A topic that will have 
you going in circles

“Blessed are they who go in circles for they shall be known as big wheels.”

I don’t know who said that. It wasn’t me. In fact, it’s not even true because I have been going in circles most of my life and I am more of a rectangle because my inseam is shorter than my waist size. At least, that’s what my wife says. I started off in no direction when I was young and, lacking sufficient adult supervision, I just kept going. It wasn’t my parents’ fault. Mom was sick, and Dad tried. He always told me, “Get an education, son!” He never told me how much, so I just kept going. They meant well.

One of my sons now lives in Florida. We spent a lot of time last week watching the storm unfold and worrying. Finally, he called. They were watching the football game. Well, that was that. I went back to “All Quiet on the Western Front” for the rest of the evening. Not wasting more worry energy on him.

But I did start to wonder why things like hurricanes go in circles. “The wind goeth toward the south, and turneth about unto the north; it whirleth about continually, and the wind returneth again according to his circuits.” (Ecclesiastes 1:6) Why doesn’t the wind just blow straight?

Ironically, the hot, dry, north African desert, on the other side of this circular planet, is part of the cause. The hot dry air overlaying it tends to flow from east to west. I don’t know if this east-to-west motion is caused by the continually heated conflicts on the east side of the Sahara. 

Anyway, in late summer, when the ocean is the warmest, this warm, dry air flowing eastward meets warm, moist air rising from the Atlantic Ocean. As the two winds meet, water condenses into clouds, forming thunderstorms.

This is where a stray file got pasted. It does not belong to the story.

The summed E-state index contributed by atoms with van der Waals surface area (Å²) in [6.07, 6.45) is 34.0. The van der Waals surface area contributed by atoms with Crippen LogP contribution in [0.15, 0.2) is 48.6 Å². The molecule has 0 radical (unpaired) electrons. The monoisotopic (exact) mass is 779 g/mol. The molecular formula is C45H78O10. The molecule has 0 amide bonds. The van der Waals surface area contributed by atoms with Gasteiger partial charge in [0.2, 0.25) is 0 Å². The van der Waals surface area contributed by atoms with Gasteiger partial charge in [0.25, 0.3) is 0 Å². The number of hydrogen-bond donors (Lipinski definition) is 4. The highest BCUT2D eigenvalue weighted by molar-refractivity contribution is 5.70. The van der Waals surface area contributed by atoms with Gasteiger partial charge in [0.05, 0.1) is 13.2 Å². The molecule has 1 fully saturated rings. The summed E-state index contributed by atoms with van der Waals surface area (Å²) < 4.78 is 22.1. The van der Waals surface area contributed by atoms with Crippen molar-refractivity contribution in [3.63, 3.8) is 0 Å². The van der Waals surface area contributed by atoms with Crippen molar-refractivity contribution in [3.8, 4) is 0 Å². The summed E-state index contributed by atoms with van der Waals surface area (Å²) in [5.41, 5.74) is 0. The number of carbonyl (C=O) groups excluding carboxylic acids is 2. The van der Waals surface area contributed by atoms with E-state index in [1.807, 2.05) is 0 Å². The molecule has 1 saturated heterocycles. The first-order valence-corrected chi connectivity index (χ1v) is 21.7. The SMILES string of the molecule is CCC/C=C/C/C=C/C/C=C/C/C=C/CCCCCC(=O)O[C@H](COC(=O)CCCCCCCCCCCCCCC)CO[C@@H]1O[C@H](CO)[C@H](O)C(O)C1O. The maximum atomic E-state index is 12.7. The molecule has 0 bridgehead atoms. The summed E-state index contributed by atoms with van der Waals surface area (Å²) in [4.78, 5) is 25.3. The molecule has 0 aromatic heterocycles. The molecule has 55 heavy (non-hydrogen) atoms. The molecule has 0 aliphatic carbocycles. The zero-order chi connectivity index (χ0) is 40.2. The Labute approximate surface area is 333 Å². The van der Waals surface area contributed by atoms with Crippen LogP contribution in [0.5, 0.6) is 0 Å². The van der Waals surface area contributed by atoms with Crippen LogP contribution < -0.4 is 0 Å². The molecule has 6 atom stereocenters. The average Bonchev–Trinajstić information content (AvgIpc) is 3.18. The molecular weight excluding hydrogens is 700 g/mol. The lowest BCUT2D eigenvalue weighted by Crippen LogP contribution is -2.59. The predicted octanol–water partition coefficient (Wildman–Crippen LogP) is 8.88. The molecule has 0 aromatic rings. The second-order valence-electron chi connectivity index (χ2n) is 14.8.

When the moisture condenses in the thunderstorm it reduces the pressure on the air below. This reduced pressure then sucks up even more moisture-laden air upward. A circular motion is initiated where cold air sinks at the outer edges of the storm and the warm moist air rises in the center. 

This circular wind is constantly fed by the warm water below as it rises upward to fill the low-pressure space. Interestingly, the faster the winds blow circularly, the lower the pressure becomes in the center and the winds blow ever faster still. It’s like the more I talk the more confused everyone gets. 

My wife thinks this is a whole lot more than anyone wants to know about hurricanes. She’s probably right. It’s hard to know exactly where to get on and where to get off when you’re going in circles. Take my word for it. 

However, I guess watching circular things move can get boring. Even those people living in a hurricane found a football game to watch instead. Maybe that’s just my son. “All Quiet on the Western Front” isn’t exactly a boring book either, although wars seem to come around regularly with about the same effects as hurricanes — or maybe worse. 

It’s ironic, though, that one of the hottest and driest places on Earth causes some of the wettest, naturally destructive forces known on Earth. But then, I guess some of the wettest places on Earth give rise to the driest places by sucking all the water out of the clouds. Hmm, it’s kind of a circle. 

It’s interesting that if you have a compass for drawing circles and a straight edge, you can construct every geometric shape known to man. If you add curves to a straight-line geometric figure you get a wrecked angle, which, by definition, is a waste that is larger than the inseam. 

Isn’t it amazing how dangerous a little hot, dry air can be in the right circumstances? If I were somewhere on the coast writing this column, it would probably be banned.

Gary McCallister, .(JavaScript must be enabled to view this email address), is a professor emeritus of biological sciences at Colorado Mesa University.


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